Aimee Mann Rocks (and 'Charm's) Carnegie Hall
Aimee Mann's concert at Carnegie Hall in New York on Saturday night (Jan. 28) was for the birds. Or, at least, birdcalls.
The singer/songwriter has humbly admitted in the past that crafting small talk on stage between songs is slightly beyond her comfort zone. How far so? On her 2006 holiday tour, she outsourced the job to such comedians as Patton Oswalt and Paul F. Tompkins.
The audience assumed the responsibilities Saturday, as Mann invited the crowd to fill the spaces between tracks with birdcalls, a running gag that humorously linked her stellar 18-song set.
Backed by her three-piece band, Mann's adult alternative rock was a natural at Carnegie Hall's prestigious Zankel Hall. She joked that she'd do her best to adjust to the fairly formal setting, as she had played the more casual Music Hall of Williamsburg in Brooklyn, N.Y. (with its smells of "beer and bleach," she ribbed), the previous night.
Mann largely played material from her relatively more recent catalog, from 1999's "Magnolia" soundtrack through 2008's "Smilers." 2002 ballad "Little Bombs" was among the highlights, with its plaintive observation that, "Life just kind of empties out, less a deluge than a drought." Such raw truths are Mann's hallmark, and she even opened the set by warning that she was primed to "cheer (the audience) up with songs of depression and dysfunction." The introduction received knowing applause from an audience familiar with Mann's forlorn story songs made more sweet than bitter when set to her memorable choruses.
While Mann often eschews material from her time fronting 'til Tuesday - occasionally in concert she'll reinvent the band's No. 8 Billboard Hot 100 hit from 1985 "Voices Carry" in stripped-down form - "4th of July," from her 1993 solo debut "Whatever," marked her sole musical trip to as far back as even the early '90s.
Amid more birdcalls (including Mann's attempt that she deemed as embarrassingly unsuccessful as any audience member's best effort), Mann previewed four songs from her forthcoming album, potentially to be called "Charmer." Mann said that she may revise the title, since she wouldn't want fans to read the set's cover art as, "Aimee Mann, charmer," and mistake the phrase as self-referencing overconfidence.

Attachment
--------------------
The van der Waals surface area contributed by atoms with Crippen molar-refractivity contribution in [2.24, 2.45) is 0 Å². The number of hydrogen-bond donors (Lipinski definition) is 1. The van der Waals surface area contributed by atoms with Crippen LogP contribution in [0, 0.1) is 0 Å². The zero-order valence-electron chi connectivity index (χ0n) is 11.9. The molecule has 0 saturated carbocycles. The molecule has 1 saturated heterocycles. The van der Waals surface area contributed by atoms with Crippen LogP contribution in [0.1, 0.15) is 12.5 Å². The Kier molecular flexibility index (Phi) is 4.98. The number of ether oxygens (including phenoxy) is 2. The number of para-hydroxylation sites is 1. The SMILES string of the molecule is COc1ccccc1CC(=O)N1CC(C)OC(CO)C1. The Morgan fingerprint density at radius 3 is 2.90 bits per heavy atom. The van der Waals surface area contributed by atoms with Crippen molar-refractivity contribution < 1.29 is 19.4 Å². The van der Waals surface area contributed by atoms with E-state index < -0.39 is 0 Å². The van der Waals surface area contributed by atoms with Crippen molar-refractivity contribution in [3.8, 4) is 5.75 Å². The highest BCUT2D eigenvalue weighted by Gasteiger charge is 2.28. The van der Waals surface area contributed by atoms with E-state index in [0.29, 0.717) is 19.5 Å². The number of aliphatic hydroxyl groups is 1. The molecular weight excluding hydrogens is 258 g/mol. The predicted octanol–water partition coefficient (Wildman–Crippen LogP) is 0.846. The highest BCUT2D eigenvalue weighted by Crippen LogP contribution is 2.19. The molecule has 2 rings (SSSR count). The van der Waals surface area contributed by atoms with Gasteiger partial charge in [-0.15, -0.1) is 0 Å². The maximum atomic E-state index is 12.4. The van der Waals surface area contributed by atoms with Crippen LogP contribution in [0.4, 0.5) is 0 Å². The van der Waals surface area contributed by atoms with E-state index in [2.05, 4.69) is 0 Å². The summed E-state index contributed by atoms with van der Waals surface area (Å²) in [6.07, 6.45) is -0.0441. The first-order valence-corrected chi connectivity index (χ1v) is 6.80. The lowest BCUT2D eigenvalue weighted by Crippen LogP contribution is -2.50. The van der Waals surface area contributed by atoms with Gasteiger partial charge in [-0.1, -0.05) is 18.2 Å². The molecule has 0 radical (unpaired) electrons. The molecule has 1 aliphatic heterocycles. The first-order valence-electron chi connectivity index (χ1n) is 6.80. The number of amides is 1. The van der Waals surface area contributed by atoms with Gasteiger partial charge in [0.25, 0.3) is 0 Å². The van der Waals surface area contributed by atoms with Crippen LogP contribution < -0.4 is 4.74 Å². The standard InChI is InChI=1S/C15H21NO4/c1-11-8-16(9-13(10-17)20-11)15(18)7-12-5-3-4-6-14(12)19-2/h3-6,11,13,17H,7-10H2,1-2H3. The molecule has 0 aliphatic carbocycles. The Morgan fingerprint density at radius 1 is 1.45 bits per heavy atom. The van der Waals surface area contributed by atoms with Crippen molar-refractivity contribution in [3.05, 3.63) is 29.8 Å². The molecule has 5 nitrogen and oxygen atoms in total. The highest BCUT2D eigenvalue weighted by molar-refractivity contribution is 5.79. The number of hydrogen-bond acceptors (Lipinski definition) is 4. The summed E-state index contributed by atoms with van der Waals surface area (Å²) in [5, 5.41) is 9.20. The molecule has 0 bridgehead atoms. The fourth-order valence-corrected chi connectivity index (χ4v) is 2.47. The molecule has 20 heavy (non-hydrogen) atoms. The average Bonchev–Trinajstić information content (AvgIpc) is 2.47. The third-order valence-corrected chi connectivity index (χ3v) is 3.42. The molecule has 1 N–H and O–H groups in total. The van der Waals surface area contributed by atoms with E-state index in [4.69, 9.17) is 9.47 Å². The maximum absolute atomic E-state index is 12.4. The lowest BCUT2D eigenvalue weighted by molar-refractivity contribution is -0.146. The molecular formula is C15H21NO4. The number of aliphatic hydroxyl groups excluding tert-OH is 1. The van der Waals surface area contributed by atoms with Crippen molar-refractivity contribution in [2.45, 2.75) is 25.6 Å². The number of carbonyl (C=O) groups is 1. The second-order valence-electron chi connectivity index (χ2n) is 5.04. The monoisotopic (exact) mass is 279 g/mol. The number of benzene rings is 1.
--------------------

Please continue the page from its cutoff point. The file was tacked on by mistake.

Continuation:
Mann closed the main portion of her set with "Magnolia" favorites "Save Me," "Wise Up" and a rendition of Three Dog Night's "One" before returning for a three-song encore that included a cover of Joni Mitchell's "Free Man in Paris."
Reinforcing her ability to make the melancholy melodic, few artists but Mann could wrap a concert with an anthemic sing-along rendition of a song called "Deathly," her trademark show closer.
The night was complete when, during the encore, an audience member requested - what else? - "Free Bird."
Here is the set list from Aimee Mann's concert Saturday, Jan. 28, at Carnegie Hall in New York:
"High on Sunday 51"
"You Could Make a Killing"
"Looking for Nothing"
"Going Through the Motions"
"She Really Wants You"
(*four new, unreleased songs)
"Today's the Day"
"4th of July"
"Free Man in Paris"
After the show, Michael Hausman of Michael Hausman Artist Management, which represents Mann, shared with Billboard his excitement for the forthcoming album and the strength of Mann's new material. He should know: Hausman was the drummer for 'til Tuesday on the band's three major label albums in 1985-88 before segueing to the management side of the business.
WFUV (90.7) New York presented the concert as part of its ongoing series of shows at Zankel Hall. WFUV music director Rita Houston introduced Mann on-stage and told Billboard afterwards that the station's current on-air "friendraiser" continues to draw donations from generous listeners. (To donate to or find out more about the venerable public Fordham University signal, visit www.wfuv.org).